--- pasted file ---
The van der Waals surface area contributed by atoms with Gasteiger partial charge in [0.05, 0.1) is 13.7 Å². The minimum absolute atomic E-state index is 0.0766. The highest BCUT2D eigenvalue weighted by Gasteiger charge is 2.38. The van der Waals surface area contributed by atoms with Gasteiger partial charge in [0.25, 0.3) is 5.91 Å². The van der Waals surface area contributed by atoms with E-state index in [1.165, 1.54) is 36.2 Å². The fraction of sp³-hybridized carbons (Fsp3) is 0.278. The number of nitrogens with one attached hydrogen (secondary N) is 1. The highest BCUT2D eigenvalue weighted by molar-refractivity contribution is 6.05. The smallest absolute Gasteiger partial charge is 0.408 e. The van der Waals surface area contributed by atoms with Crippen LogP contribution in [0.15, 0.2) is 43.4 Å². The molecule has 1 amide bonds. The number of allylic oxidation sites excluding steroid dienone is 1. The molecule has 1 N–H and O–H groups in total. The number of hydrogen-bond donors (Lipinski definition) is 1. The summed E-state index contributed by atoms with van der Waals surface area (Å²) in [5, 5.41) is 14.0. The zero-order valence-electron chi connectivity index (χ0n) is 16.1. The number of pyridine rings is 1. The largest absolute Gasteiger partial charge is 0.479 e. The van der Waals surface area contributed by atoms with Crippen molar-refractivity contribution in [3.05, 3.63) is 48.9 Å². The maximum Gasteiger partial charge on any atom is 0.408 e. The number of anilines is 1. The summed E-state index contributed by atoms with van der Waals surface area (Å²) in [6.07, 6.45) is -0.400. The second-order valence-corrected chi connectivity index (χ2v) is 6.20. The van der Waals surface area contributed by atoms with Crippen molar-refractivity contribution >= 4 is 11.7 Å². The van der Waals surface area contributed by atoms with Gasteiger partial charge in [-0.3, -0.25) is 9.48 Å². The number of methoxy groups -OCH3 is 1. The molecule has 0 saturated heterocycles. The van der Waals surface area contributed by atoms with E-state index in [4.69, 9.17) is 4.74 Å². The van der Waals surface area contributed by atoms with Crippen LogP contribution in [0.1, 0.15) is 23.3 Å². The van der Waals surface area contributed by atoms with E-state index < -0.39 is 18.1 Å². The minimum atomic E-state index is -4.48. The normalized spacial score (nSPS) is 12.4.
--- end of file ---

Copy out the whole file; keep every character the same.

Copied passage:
The van der Waals surface area contributed by atoms with Gasteiger partial charge in [0.05, 0.1) is 13.7 Å². The minimum absolute atomic E-state index is 0.0766. The highest BCUT2D eigenvalue weighted by Gasteiger charge is 2.38. The van der Waals surface area contributed by atoms with Gasteiger partial charge in [0.25, 0.3) is 5.91 Å². The van der Waals surface area contributed by atoms with E-state index in [1.165, 1.54) is 36.2 Å². The fraction of sp³-hybridized carbons (Fsp3) is 0.278. The number of nitrogens with one attached hydrogen (secondary N) is 1. The highest BCUT2D eigenvalue weighted by molar-refractivity contribution is 6.05. The smallest absolute Gasteiger partial charge is 0.408 e. The van der Waals surface area contributed by atoms with Crippen LogP contribution in [0.15, 0.2) is 43.4 Å². The molecule has 1 amide bonds. The number of allylic oxidation sites excluding steroid dienone is 1. The molecule has 1 N–H and O–H groups in total. The number of hydrogen-bond donors (Lipinski definition) is 1. The summed E-state index contributed by atoms with van der Waals surface area (Å²) in [5, 5.41) is 14.0. The zero-order valence-electron chi connectivity index (χ0n) is 16.1. The number of pyridine rings is 1. The largest absolute Gasteiger partial charge is 0.479 e. The van der Waals surface area contributed by atoms with Crippen molar-refractivity contribution in [3.05, 3.63) is 48.9 Å². The maximum Gasteiger partial charge on any atom is 0.408 e. The number of anilines is 1. The summed E-state index contributed by atoms with van der Waals surface area (Å²) in [6.07, 6.45) is -0.400. The second-order valence-corrected chi connectivity index (χ2v) is 6.20. The van der Waals surface area contributed by atoms with Crippen molar-refractivity contribution >= 4 is 11.7 Å². The van der Waals surface area contributed by atoms with Gasteiger partial charge in [-0.3, -0.25) is 9.48 Å². The number of methoxy groups -OCH3 is 1. The molecule has 0 saturated heterocycles. The van der Waals surface area contributed by atoms with E-state index in [4.69, 9.17) is 4.74 Å². The van der Waals surface area contributed by atoms with Crippen LogP contribution in [0.1, 0.15) is 23.3 Å². The van der Waals surface area contributed by atoms with E-state index < -0.39 is 18.1 Å². The minimum atomic E-state index is -4.48. The normalized spacial score (nSPS) is 12.4.